36. Human Health and Safety Situation IV You are a beginner rider and can’t afford an expensive horse. Your parents have little experience with horses, but are willing to buy you a horse. A local horse breeder offers you a yearling that is very pretty and cheap, but has little training. The breeder says “you can grow up and learn together.” Is this a problem? What would you do?

37. Responsibility Animal Care and Ownership Honesty and Sportsmanship Animal Health, Biosecurity & Safety Quality Assurance Human Health & Safety Ethics and Conduct

38. Ethics and Conduct I will remember that I am involved in animal projects to develop personal and interpersonal skills, not simply to win in the show ring. I will remember that I am involved in 4-H horse projects to learn and advance my understanding of safety, horsemanship, animal care and management.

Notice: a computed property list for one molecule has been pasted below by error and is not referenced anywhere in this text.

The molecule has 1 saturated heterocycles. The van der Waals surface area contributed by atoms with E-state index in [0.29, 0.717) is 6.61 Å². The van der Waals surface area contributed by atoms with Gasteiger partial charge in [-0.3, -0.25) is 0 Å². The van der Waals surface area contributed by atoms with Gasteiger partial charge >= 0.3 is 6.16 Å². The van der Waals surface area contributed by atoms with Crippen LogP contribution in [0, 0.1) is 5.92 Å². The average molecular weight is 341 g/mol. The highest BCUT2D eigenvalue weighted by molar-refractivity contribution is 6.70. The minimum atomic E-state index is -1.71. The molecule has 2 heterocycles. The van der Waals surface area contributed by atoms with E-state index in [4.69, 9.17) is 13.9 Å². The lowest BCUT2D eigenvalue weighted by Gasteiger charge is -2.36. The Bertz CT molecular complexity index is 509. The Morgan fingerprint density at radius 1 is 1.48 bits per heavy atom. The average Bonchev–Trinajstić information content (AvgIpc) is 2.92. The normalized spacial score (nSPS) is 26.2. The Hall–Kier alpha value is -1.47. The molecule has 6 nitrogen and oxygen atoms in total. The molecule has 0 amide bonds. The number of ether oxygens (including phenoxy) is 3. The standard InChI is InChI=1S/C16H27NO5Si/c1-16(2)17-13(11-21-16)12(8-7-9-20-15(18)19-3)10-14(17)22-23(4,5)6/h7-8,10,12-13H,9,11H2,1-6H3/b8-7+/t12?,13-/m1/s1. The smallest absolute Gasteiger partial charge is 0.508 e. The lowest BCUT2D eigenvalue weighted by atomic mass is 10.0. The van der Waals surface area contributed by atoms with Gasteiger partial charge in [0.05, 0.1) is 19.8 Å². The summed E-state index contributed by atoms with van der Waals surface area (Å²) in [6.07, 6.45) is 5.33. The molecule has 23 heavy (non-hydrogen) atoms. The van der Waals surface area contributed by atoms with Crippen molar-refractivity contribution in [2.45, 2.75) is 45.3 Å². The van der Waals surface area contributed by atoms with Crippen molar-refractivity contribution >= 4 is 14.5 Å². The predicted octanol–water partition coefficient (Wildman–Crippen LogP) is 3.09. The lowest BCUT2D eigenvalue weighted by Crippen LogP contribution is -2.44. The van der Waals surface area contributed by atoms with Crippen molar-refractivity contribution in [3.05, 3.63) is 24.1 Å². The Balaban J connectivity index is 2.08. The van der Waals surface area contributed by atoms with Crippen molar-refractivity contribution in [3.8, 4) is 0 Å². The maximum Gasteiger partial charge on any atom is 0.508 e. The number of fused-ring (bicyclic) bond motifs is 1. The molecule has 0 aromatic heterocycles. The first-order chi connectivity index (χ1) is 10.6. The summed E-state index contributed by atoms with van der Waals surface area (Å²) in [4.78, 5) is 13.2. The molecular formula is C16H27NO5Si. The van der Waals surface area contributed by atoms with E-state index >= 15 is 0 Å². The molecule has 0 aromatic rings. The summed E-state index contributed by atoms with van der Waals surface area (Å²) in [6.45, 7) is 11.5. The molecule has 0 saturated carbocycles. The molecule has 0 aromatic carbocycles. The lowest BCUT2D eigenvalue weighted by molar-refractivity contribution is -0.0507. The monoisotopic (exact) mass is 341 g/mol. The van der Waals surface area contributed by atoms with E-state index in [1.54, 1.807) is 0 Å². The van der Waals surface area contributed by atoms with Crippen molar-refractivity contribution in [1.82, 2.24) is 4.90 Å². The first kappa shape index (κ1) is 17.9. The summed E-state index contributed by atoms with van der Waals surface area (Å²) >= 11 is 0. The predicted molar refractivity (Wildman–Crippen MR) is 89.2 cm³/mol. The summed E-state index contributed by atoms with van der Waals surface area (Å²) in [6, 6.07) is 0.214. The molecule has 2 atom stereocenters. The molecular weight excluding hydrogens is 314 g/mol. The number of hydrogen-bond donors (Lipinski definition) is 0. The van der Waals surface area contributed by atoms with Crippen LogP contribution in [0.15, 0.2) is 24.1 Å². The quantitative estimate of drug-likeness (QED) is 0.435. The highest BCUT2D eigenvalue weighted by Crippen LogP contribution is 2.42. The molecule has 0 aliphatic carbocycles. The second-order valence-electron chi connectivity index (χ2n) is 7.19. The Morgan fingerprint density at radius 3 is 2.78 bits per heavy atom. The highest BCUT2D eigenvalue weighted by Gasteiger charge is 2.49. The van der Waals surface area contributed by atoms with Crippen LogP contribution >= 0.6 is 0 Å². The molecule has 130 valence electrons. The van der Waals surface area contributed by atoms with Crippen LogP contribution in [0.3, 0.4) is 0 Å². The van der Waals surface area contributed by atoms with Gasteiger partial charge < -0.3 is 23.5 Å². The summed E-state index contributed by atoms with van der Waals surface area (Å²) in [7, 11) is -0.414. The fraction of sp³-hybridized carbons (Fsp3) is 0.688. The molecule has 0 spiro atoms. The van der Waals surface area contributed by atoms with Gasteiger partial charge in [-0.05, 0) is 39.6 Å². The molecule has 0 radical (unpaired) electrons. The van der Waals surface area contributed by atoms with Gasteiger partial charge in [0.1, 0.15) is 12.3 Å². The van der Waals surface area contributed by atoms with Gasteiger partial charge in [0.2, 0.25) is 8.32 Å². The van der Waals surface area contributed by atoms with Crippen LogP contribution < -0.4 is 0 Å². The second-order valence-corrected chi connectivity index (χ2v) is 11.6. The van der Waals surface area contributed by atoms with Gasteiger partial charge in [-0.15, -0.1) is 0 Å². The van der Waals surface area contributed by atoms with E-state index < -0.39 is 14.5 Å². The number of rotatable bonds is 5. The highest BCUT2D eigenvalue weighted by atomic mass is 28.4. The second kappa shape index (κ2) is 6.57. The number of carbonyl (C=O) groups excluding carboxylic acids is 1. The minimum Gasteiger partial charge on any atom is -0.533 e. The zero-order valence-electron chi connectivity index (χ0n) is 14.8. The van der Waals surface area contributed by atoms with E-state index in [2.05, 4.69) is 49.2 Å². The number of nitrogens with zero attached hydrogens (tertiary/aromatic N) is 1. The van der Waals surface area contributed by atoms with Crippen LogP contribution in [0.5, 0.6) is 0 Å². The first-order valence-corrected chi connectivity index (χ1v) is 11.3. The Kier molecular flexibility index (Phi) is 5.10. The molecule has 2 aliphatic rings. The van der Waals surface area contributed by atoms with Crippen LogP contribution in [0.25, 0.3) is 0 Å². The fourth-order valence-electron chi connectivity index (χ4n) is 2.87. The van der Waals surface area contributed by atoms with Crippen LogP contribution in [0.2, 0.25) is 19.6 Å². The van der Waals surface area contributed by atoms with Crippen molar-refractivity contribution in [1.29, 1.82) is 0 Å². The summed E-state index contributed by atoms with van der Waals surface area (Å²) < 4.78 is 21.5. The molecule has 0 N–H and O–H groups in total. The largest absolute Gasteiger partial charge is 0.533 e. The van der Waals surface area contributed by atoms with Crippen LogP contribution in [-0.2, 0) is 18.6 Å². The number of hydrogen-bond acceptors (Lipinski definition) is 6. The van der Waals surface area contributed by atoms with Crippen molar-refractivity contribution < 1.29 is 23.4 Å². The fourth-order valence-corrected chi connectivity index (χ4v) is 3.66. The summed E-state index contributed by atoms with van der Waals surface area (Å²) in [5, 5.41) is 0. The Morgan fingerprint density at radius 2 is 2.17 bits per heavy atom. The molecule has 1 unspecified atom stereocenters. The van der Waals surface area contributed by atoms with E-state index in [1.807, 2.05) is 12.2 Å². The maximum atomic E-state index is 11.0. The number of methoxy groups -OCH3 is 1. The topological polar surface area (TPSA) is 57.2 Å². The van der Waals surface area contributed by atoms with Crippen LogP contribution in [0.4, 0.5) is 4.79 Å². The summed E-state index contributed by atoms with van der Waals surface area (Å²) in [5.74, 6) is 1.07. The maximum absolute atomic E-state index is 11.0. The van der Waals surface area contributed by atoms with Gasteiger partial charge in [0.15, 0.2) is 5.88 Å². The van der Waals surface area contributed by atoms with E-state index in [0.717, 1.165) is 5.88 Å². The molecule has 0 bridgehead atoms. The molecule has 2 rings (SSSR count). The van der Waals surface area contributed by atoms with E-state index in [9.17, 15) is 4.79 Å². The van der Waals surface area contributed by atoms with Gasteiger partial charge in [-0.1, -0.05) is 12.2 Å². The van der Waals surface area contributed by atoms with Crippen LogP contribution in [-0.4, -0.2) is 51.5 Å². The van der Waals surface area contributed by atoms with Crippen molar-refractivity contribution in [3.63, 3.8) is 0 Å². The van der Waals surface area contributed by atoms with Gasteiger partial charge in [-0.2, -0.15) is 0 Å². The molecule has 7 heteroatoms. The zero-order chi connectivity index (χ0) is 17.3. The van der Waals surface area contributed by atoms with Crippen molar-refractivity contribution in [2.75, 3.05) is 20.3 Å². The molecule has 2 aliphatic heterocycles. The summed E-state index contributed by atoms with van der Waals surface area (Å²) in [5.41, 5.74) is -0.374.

39. Ethics and Conduct My parent/guardian and I will read and discuss our county, state, event and/or Pennsylvania 4-H Code of Conduct. I agree to abide by these codes of conduct. I will read and abide by the current Pennsylvania 4-H Horse Show Rule Book and any other 4-H event or activity rules.

40. Ethics and Conduct I will bring any questionable act I observe to my parents. My family and I will take the issue to the proper program authority. My family and I will display good sportsmanship and abide by that authority’s decision.

41. Ethics and Conduct I understand that parents and leaders must continually influence youth by positive example. I understand that I am absolutely responsible for my project animal and my behavior. I understand that my conduct reflects all of 4-H and the entire agricultural industry. I will HAVE FUN!